Friday, 22 June 2007
A special week in more ways than one
Do you know that this week is 'Love Parks Week'? I only found out because there is a banner stretched across the railings by the Derby Road entrance to Lenton Recreation Ground with a web address. I posted a link from my blog about two weeks ago and then posted my 'Tea in the Park' days to their online events diary. It's another of those national campaigns funded with lots of Lottery cash which goes on endlessly about 'partnering' and 'user participation' and exudes a false bonhomie which leave me cold, but having said that you can't afford to ignore the site.
If you have been reading my blog for a while you will know that I am a 'bottom up' person who believes ordinary people and local communities can tackle their problems better than anyone else providing they have the resources and opportunities to do so. The 'top down merchants' on the other hand cream off the gravy for themselves in the belief that they have some kind of god given right to direct the lives of others to their own advantage and should some benefit fall upon those they seek to control then they are well pleased with themselves.
So it is with Green Space, the organisation behind 'Love Parks Week', who talk about their '4,000 community network members' but provide no list of who and where they are. I did contact them about including park blogs like my own, but all I got was a standardised reply which did not address my suggestion. If you are coming new to my blog and you see this, then you may well be thinking 'who is this grumpy sod?' and I can understand why! Enough is enough, except to say when bodies such as Green Space start letting their members meet and voting then they will have my attention. Until then, blah, blah.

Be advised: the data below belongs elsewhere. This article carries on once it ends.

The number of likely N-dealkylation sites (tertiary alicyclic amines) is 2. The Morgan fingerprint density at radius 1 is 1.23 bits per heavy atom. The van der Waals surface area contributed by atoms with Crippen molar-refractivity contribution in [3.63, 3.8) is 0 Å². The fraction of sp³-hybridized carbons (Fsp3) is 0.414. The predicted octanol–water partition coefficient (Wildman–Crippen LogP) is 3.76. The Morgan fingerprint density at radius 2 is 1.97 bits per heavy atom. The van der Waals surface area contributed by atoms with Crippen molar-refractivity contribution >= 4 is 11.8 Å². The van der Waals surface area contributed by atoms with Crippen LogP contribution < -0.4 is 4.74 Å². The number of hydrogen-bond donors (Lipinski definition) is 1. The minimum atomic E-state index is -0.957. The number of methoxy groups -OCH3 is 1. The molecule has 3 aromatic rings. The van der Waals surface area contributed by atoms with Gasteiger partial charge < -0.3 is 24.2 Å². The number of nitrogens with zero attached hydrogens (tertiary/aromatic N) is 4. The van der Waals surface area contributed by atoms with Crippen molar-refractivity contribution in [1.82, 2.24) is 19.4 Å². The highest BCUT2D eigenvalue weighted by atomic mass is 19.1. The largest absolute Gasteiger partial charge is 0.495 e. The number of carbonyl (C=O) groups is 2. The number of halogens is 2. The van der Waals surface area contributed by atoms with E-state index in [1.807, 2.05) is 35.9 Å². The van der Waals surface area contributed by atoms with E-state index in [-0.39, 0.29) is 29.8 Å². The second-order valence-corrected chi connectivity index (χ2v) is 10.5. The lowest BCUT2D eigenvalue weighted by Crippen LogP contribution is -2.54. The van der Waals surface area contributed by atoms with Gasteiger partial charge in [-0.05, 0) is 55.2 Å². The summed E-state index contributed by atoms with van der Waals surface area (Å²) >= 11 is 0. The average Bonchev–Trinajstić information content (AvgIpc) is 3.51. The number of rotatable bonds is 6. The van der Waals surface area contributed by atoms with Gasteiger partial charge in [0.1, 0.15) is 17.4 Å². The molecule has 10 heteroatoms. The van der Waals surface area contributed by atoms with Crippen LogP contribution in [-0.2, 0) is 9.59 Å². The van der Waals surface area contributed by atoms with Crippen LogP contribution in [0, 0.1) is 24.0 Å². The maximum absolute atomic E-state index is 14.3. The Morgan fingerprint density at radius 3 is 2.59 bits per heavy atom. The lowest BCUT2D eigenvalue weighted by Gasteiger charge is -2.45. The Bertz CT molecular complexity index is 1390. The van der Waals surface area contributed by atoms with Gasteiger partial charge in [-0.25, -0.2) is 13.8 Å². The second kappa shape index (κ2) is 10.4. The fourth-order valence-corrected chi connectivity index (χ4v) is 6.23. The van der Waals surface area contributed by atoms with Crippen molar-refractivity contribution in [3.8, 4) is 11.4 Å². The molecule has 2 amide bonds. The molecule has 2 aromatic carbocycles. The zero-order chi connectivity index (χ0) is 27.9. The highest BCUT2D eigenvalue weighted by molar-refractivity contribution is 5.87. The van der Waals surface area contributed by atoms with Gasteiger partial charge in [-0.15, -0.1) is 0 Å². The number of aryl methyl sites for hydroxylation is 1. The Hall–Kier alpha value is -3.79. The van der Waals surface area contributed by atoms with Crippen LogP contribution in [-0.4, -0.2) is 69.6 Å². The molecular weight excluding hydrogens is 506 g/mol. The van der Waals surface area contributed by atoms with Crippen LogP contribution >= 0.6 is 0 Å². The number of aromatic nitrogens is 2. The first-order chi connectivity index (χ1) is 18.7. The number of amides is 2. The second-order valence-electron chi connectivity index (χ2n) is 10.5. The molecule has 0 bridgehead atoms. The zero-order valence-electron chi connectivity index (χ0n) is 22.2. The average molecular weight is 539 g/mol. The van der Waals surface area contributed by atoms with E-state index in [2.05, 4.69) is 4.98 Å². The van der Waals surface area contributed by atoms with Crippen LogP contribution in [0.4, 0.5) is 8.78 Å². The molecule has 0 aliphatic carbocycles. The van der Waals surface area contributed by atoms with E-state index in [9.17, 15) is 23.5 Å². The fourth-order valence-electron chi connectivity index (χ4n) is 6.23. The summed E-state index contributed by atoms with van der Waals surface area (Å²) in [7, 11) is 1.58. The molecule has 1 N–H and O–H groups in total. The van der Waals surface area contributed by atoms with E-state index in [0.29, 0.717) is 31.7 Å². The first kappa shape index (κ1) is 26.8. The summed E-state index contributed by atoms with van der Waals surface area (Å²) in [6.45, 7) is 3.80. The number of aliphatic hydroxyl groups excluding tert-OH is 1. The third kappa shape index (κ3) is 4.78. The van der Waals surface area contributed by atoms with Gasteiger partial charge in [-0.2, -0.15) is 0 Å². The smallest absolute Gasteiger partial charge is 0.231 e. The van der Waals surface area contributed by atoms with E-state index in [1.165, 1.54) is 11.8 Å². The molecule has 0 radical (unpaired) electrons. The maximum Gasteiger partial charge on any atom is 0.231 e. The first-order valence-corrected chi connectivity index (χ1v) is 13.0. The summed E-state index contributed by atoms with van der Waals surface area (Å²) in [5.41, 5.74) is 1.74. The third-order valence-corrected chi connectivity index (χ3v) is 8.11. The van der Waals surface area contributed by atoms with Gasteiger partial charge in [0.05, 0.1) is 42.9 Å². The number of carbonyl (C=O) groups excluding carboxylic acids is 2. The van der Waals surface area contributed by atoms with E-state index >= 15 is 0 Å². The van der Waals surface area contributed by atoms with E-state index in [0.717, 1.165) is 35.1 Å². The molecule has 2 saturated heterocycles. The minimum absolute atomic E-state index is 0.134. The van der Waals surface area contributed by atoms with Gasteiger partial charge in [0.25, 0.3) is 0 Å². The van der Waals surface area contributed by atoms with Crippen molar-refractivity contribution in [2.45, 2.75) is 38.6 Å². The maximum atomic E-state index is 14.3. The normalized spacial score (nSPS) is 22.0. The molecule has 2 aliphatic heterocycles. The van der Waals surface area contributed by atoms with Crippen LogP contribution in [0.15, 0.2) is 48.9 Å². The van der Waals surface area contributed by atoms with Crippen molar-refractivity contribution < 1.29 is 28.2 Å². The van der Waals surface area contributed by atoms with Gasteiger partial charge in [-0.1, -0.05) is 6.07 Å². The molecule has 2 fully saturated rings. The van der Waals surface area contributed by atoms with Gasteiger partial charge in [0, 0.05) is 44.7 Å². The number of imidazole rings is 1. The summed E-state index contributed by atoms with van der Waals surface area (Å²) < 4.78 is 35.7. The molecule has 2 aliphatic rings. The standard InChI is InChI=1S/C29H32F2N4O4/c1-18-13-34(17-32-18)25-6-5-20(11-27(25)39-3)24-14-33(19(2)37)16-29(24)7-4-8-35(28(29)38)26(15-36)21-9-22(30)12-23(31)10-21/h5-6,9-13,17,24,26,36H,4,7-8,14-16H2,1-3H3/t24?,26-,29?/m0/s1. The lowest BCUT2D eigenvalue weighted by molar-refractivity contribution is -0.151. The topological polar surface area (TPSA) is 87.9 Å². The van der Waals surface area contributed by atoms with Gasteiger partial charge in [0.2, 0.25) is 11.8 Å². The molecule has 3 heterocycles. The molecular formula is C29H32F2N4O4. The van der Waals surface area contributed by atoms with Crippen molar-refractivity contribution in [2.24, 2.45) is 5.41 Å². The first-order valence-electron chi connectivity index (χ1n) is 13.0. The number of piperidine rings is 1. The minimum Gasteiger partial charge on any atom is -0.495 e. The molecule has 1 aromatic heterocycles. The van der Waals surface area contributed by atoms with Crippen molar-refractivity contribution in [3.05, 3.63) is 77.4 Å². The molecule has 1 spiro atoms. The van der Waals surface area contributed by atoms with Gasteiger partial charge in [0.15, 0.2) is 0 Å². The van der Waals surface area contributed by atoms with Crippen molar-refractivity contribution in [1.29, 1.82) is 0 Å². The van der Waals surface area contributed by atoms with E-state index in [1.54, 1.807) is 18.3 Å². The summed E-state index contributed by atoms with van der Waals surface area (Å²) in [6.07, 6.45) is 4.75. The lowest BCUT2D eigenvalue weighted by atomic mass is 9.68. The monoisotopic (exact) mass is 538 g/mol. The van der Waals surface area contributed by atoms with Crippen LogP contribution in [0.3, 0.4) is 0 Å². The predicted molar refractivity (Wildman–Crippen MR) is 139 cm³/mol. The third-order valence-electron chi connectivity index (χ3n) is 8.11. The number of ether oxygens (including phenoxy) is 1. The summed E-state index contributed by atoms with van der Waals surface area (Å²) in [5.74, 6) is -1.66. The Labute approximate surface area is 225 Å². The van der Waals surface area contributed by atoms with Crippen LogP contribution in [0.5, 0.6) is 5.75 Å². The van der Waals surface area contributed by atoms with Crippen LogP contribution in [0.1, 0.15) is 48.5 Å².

Far more important is that this is the week when we should know if Lenton Recreation Ground has retained its Green Flag status. This paragraph will be amended once I know.
Now for my three photographs. All are of things which are thin on the ground. I love seeing daisies in among the grass, but the main playing field is so well used that the daisies have little chance of becoming a sea of white with the grass providing a vibrant backdrop of sorts. This small patch can be found between the path and the wall of the Sikh temple. The fungii was poking through the bark which separates the path from the railings in front of Devonshire Promenade and the final plant was on its own close to the proposed site of the Nottingham Peace Garden. All of them beautiful and worthy of attention. I enjoyed gazing at them as one would the stars given the opportunity (in Lenton the level of light pollution is so high that you can see very few stars even on the clearest of nights). What I hope these photographs convey is a reminder that all life in the park is precious and is there to be enjoyed and wondered at.
150,000 people turn up for the Glastonbury music festival despite the weather.